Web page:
In September 2015, India placed a $3.1 billion order for 15 Chinooks and 22 Apache attack helicopters. All the platforms have been inducted.

Boeing completed the delivery of 15th Chinook helicopters to the IAF in October 2020. Prior to this, the IAF relied on a small fleet of Russian Mi-26 heavy transport helicopters for heavy-lift purposes.

Chinooks are being extensively employed by the US Army and by the militaries of more than 19 countries around the world. It is a twin-engine, tandemrotor, heavylift helicopter (payload capacity of 10 tonnes), capable of airlifting diverse military and non-military loads into remote locations. It has a fully integrated glass cockpit for mission management, a digital advanced flight control system to enhance aircrew safety and advanced cargo handling capabilities. All these systems enable aircrew to swiftly change roles from moving cargo to transporting army personnel, vehicles, and other material to meet the mission demands.

The Chinook has strategic airlift capability to deliver heavy payloads to high altitudes operations in the Himalayas. It can carry the Army’s new M777 ultra-light howitzers as underslung load for swift deployment in the mountains.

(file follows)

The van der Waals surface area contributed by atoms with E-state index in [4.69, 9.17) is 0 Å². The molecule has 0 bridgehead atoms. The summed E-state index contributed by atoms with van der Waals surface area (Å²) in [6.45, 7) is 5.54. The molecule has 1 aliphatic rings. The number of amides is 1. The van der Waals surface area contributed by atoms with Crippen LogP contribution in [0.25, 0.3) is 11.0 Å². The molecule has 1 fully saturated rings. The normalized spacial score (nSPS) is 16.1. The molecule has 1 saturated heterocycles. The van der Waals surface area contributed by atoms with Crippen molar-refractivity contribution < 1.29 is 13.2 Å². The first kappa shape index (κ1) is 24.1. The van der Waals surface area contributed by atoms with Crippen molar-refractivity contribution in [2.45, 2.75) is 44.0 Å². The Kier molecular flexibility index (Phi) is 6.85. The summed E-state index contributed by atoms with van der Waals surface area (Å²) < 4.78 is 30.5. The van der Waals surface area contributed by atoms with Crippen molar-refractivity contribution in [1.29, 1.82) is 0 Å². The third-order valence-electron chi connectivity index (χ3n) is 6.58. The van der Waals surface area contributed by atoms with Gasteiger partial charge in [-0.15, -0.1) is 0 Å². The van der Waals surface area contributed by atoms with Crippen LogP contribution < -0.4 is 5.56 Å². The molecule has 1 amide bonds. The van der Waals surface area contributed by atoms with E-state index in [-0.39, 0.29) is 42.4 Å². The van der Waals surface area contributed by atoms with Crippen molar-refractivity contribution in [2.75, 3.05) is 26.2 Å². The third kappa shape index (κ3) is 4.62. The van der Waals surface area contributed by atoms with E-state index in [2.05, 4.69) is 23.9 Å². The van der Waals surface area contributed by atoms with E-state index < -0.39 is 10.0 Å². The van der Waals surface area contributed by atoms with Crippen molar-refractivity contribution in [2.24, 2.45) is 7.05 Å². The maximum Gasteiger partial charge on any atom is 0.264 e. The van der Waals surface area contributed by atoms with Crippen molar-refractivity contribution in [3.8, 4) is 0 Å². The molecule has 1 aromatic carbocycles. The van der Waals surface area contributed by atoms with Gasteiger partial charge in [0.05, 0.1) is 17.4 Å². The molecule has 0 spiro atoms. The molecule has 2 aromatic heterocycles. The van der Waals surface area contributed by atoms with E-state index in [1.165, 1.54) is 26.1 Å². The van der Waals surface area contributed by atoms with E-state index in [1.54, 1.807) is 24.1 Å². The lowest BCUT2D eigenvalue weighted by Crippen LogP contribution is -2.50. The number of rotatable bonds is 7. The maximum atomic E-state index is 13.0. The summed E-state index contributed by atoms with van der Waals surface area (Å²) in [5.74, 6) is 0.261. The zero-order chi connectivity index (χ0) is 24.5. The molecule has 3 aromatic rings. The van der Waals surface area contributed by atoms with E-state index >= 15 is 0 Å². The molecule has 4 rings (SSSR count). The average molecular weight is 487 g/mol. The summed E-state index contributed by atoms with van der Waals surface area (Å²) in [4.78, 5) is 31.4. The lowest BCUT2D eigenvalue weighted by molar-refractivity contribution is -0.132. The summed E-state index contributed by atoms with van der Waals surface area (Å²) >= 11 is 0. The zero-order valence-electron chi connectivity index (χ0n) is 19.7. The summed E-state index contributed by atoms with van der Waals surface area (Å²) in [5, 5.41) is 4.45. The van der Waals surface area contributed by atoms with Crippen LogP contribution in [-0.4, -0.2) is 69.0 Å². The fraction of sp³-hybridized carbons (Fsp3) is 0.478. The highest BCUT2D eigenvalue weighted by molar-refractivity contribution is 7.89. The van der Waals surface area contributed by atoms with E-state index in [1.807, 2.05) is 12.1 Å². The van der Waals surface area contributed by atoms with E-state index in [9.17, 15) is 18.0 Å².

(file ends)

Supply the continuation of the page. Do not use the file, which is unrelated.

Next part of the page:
On April 11, 2022, the Chinook helicopter set a record by flying more than 1,900 kms, non-stop, from Chandigarh to Jorhat. The IAF variant does not have mid-air refuelling capability and carried additional internal tanks.


The Apache attack helicopters were delivered in India by June 2020, thereby making India the 16th nation to possess this advanced multi-mission helicopter with the latest technology.

The Apache is equipped with the latest communications, navigation, sensor and weapon systems. It has an improved modernised Target Acquisition and Designation System that provides day, night and all-weather target information, as well as night vision navigation capability. It is a multi-role helicopter meant to undertake reconnaissance, security, peacekeeping operations and lethal attack, across different terrains, without reconfiguration.

During the stand-off with China in Eastern Ladakh, the AH-64E Apaches were deployed at the Leh air base as part of the forward movement of assets.